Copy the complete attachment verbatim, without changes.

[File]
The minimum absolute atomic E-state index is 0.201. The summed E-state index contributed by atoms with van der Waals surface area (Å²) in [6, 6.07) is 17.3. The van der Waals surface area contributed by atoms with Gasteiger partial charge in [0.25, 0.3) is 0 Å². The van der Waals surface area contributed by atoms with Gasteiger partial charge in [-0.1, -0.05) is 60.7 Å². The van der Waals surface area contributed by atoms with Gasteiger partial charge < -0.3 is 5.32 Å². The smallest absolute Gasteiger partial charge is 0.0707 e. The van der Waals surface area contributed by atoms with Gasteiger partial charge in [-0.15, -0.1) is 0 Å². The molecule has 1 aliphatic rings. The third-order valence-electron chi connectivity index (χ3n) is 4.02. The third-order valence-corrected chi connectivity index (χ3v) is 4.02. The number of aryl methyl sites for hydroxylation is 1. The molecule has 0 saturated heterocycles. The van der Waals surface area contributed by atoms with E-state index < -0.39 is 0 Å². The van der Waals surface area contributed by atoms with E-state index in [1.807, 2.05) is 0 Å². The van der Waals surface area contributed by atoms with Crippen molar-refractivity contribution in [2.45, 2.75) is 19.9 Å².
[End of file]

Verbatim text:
The minimum absolute atomic E-state index is 0.201. The summed E-state index contributed by atoms with van der Waals surface area (Å²) in [6, 6.07) is 17.3. The van der Waals surface area contributed by atoms with Gasteiger partial charge in [0.25, 0.3) is 0 Å². The van der Waals surface area contributed by atoms with Gasteiger partial charge in [-0.1, -0.05) is 60.7 Å². The van der Waals surface area contributed by atoms with Gasteiger partial charge < -0.3 is 5.32 Å². The smallest absolute Gasteiger partial charge is 0.0707 e. The van der Waals surface area contributed by atoms with Gasteiger partial charge in [-0.15, -0.1) is 0 Å². The molecule has 1 aliphatic rings. The third-order valence-electron chi connectivity index (χ3n) is 4.02. The third-order valence-corrected chi connectivity index (χ3v) is 4.02. The number of aryl methyl sites for hydroxylation is 1. The molecule has 0 saturated heterocycles. The van der Waals surface area contributed by atoms with E-state index < -0.39 is 0 Å². The van der Waals surface area contributed by atoms with E-state index in [1.807, 2.05) is 0 Å². The van der Waals surface area contributed by atoms with Crippen molar-refractivity contribution in [2.45, 2.75) is 19.9 Å².